Sex Offender Registry is Not an Educational Tool


Sex offender registries were created as a free and public educational tool; however, is that assessment entirely correct? Since 2006 when states were mandated with implementing registries, society has watched the registry, and all its strange collection of information become stale and flat. In fact, to seek out the educational benefit of the registry are quickly identifying major flaws where education is hugely lacking or not relevant at all.

Logging on to the North Carolina’s sex offense registry allows the public to access such features as offender statistics. However, the only statistical data available to the public is the census data per all 100 North Carolina counties – nothing more. If a visitor or researcher to the website wants to search a basic account of racial, gender, origin, misdemeanor versus felon, high risk, repeat offenders, out of state but relocated or other simple information, it cannot be quickly or accurately assessed. However, the state website has been in production since 2006 without any updates. That’s right! Despite the hundreds of legislative bills, laws, and changes within the law, and a pouring of federal and state dollars to “educate the public,” the highest law enforcement in the state has failed to educate with relevant and updated information beneficial to the State of North Carolina.

Some may argue, “why make the registry better?” I would counter by saying, “if the subject matter isn’t of any relevant or current use, then let’s cancel or eliminate the materials altogether.” Why on earth would the state try to hide how many African Americans, Hispanics, or gender on the sex offender registry? Perhaps those that crafted the registry intended on a “lump sum” design so that anyone listed is indeed publically shamed or assumed to be the worst of the worst. But perhaps another issue is that the best academic scholars are unable to rely on a registry that is supposed to be the most accurate system available to the public? Masking critical data that may best-identified trends and analysis has not been readily available. The omission of essential data presents severe questions and scrutiny of potentially and often being false or highly misleading.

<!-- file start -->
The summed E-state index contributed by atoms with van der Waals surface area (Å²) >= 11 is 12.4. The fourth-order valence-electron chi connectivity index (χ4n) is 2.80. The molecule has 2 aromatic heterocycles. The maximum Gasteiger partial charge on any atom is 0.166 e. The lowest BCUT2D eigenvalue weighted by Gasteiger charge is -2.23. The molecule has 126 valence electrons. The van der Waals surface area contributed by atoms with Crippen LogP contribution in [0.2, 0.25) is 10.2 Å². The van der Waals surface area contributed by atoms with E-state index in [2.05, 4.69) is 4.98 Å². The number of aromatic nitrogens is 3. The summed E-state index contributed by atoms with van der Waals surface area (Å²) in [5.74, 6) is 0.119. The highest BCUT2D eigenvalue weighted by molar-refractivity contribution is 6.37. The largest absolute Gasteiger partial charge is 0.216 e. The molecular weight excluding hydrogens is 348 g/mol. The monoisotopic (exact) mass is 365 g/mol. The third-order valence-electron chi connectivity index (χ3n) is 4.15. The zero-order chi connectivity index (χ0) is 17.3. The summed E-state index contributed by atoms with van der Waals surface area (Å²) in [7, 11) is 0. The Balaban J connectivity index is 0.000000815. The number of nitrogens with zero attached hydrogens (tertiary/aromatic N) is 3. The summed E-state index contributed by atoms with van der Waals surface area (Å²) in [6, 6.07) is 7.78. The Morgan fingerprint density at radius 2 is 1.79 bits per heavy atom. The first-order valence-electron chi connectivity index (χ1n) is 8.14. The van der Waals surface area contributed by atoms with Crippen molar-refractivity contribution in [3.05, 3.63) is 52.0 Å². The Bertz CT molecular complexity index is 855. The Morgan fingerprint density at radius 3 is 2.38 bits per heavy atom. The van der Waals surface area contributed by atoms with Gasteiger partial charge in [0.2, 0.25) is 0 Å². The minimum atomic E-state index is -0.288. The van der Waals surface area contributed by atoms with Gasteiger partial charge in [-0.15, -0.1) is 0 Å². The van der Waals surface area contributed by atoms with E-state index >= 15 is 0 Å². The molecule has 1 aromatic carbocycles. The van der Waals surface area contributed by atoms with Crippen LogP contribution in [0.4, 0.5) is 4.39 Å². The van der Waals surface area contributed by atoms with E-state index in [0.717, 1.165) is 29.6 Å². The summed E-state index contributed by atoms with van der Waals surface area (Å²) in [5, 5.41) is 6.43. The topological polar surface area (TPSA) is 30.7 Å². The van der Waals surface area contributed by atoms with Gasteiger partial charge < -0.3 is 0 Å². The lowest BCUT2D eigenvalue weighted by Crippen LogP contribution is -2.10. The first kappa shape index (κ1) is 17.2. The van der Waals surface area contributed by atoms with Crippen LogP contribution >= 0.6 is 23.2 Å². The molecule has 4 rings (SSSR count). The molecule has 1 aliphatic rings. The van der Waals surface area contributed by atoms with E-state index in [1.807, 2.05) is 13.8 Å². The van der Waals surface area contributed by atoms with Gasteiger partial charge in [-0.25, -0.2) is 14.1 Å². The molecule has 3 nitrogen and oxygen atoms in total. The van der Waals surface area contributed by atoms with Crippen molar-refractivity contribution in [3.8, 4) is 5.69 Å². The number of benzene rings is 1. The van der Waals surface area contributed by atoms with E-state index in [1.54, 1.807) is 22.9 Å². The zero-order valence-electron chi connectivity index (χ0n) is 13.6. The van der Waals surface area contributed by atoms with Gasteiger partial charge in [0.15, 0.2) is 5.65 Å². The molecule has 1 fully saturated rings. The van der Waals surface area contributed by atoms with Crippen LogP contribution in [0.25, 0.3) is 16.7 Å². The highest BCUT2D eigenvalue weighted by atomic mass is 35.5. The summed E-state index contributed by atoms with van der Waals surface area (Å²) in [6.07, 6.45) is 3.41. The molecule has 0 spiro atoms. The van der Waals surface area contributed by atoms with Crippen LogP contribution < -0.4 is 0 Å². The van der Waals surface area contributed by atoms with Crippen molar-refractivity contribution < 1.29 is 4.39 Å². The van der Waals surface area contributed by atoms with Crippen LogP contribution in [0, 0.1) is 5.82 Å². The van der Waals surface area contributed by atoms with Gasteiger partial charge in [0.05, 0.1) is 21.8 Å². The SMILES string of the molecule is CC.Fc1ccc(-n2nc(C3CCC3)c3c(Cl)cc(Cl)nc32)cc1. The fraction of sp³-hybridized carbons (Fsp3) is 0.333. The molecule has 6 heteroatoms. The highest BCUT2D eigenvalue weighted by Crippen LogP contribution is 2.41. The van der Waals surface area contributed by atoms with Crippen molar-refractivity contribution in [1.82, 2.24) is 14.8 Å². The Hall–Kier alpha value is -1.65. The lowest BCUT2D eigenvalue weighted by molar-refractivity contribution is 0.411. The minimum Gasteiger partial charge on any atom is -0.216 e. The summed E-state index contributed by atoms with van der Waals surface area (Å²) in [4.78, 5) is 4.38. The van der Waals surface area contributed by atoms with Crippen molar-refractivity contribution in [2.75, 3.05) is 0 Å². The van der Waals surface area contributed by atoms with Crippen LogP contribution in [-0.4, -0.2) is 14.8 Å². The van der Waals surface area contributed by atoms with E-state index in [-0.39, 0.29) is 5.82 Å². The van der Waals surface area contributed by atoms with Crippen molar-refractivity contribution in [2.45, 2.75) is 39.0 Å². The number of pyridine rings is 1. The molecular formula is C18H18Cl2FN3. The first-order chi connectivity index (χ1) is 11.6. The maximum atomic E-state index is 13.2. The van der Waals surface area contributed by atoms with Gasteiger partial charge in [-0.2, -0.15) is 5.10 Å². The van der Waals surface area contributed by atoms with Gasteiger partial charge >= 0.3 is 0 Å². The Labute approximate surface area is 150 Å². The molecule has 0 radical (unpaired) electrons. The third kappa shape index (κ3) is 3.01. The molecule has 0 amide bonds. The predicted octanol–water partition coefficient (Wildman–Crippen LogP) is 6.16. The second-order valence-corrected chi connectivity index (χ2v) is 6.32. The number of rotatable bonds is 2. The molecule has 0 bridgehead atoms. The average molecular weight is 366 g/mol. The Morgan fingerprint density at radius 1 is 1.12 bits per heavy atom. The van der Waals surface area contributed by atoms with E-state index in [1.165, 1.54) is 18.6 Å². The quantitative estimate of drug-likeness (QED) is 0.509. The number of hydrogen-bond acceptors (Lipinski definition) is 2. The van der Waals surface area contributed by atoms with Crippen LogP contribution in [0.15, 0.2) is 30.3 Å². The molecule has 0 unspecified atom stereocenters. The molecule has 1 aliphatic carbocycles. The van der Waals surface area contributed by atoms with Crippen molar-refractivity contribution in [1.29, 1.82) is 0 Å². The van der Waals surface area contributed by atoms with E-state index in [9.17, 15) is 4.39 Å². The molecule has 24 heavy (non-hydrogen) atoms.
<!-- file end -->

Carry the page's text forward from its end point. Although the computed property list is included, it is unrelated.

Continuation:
Facts remain that the North Carolina Sex Offender Registry is a profitable enterprise business scheme rather than an actual educational tool. Police and sheriff agencies that enter facial recognition data from the website to port into such services as Amazon with use at fair events just the cusp of problems that lay ahead of the registry’s usefulness. It is a state-mandated marketing tool to comply with federal law and guidelines but used for other testing means to pry and inch its way into being a relevant topic matter with no instructor, no course materials, no test, and naturally no real results.

Nearly all of the 24,000 North Carolina registrants have committed a crime well over twenty plus years ago. Yet this is the best solution to monitor a specific crime using ex post facto methodologies? The registry is clinging on to a poorly designed process with an even more horrible process under the guise of safety and security. The only people secure with the sex offender website are those with business connectivity with prison, software, and lobbying contracts to keep it alive. It is millions of dollars of taxpayers wasted money that has collateral consequences of creating the most harm in the way we educate, rehabilitate, and reintegrate those that commit certain crimes.

The registry is way out of date and no longer a need for the people of the United States and the people of North Carolina. Let’s agree its time to move on with this trainwreck experimental program. It is time to end the registry before it comes to collateral damage morphing into drug, DUI, or other crimes with no pathway of redemption or something that occurred decades ago. Just like justice reforms are a hot topic of change across our nation, so should educational reforms be an integral part of that discussion. The sex registry, in general, isn’t an educational or justice tool. It is, after all, nothing more than a poorly designed marketing tool that must be ended before it inevitably ends democracy and freedoms as we know it.

Author: Dwayne Daughtry

“You’re punching, and you’re kicking, ​and you’re shouting at me / I’m relying on your common decency?" I tried to become vegan (it was the worst 6 hours of my life), Registered Lobbyist, Legislative Consultant, Blogging Columnist, Army veteran, Arizona State alum | B.A. Organizational Leadership | M.S. Political Science | Ph.D. student Public Policy

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